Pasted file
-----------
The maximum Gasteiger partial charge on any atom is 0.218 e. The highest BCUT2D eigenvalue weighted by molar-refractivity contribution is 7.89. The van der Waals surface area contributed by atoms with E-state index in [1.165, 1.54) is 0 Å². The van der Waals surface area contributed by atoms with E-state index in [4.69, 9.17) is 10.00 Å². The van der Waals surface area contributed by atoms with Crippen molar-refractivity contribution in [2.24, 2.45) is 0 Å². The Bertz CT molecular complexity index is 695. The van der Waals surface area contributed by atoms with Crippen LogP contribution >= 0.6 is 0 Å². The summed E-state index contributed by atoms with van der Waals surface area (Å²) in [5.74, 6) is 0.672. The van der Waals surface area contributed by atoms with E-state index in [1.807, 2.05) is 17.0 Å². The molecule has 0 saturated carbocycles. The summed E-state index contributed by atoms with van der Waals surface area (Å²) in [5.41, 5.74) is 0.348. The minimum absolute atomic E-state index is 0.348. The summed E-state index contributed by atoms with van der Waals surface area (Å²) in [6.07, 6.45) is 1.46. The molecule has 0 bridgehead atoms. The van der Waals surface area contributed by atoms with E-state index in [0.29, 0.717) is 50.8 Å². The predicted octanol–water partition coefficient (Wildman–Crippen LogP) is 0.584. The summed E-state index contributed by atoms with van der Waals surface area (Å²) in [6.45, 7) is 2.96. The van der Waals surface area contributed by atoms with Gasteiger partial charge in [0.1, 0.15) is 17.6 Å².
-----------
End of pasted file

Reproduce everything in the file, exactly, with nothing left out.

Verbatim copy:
The maximum Gasteiger partial charge on any atom is 0.218 e. The highest BCUT2D eigenvalue weighted by molar-refractivity contribution is 7.89. The van der Waals surface area contributed by atoms with E-state index in [1.165, 1.54) is 0 Å². The van der Waals surface area contributed by atoms with E-state index in [4.69, 9.17) is 10.00 Å². The van der Waals surface area contributed by atoms with Crippen molar-refractivity contribution in [2.24, 2.45) is 0 Å². The Bertz CT molecular complexity index is 695. The van der Waals surface area contributed by atoms with Crippen LogP contribution >= 0.6 is 0 Å². The summed E-state index contributed by atoms with van der Waals surface area (Å²) in [5.74, 6) is 0.672. The van der Waals surface area contributed by atoms with E-state index in [1.807, 2.05) is 17.0 Å². The molecule has 0 saturated carbocycles. The summed E-state index contributed by atoms with van der Waals surface area (Å²) in [5.41, 5.74) is 0.348. The minimum absolute atomic E-state index is 0.348. The summed E-state index contributed by atoms with van der Waals surface area (Å²) in [6.07, 6.45) is 1.46. The molecule has 0 bridgehead atoms. The van der Waals surface area contributed by atoms with E-state index in [0.29, 0.717) is 50.8 Å². The predicted octanol–water partition coefficient (Wildman–Crippen LogP) is 0.584. The summed E-state index contributed by atoms with van der Waals surface area (Å²) in [6.45, 7) is 2.96. The van der Waals surface area contributed by atoms with Gasteiger partial charge in [0.1, 0.15) is 17.6 Å².